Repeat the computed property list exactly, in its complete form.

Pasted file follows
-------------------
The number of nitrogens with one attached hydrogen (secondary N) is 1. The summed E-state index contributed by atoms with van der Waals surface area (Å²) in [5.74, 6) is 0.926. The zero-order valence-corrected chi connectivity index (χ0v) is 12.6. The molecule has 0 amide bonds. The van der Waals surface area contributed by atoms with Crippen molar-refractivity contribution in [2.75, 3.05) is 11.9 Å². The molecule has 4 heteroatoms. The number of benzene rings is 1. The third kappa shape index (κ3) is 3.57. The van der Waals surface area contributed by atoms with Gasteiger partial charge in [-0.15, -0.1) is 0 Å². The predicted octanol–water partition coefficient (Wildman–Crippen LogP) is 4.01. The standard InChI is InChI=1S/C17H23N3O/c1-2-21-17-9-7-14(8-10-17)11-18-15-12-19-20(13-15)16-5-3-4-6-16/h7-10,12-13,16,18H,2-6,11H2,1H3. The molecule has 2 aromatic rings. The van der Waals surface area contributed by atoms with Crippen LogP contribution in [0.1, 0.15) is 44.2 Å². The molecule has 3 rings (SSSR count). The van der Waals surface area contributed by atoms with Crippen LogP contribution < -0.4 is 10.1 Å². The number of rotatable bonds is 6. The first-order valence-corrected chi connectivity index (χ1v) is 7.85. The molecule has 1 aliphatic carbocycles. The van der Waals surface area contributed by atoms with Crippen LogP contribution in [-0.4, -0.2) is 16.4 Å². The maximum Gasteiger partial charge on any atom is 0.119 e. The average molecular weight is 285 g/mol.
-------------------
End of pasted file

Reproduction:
The number of nitrogens with one attached hydrogen (secondary N) is 1. The summed E-state index contributed by atoms with van der Waals surface area (Å²) in [5.74, 6) is 0.926. The zero-order valence-corrected chi connectivity index (χ0v) is 12.6. The molecule has 0 amide bonds. The van der Waals surface area contributed by atoms with Crippen molar-refractivity contribution in [2.75, 3.05) is 11.9 Å². The molecule has 4 heteroatoms. The number of benzene rings is 1. The third kappa shape index (κ3) is 3.57. The van der Waals surface area contributed by atoms with Gasteiger partial charge in [-0.15, -0.1) is 0 Å². The predicted octanol–water partition coefficient (Wildman–Crippen LogP) is 4.01. The standard InChI is InChI=1S/C17H23N3O/c1-2-21-17-9-7-14(8-10-17)11-18-15-12-19-20(13-15)16-5-3-4-6-16/h7-10,12-13,16,18H,2-6,11H2,1H3. The molecule has 2 aromatic rings. The van der Waals surface area contributed by atoms with Crippen LogP contribution in [0.1, 0.15) is 44.2 Å². The molecule has 3 rings (SSSR count). The van der Waals surface area contributed by atoms with Crippen LogP contribution < -0.4 is 10.1 Å². The number of rotatable bonds is 6. The first-order valence-corrected chi connectivity index (χ1v) is 7.85. The molecule has 1 aliphatic carbocycles. The van der Waals surface area contributed by atoms with Crippen LogP contribution in [-0.4, -0.2) is 16.4 Å². The maximum Gasteiger partial charge on any atom is 0.119 e. The average molecular weight is 285 g/mol.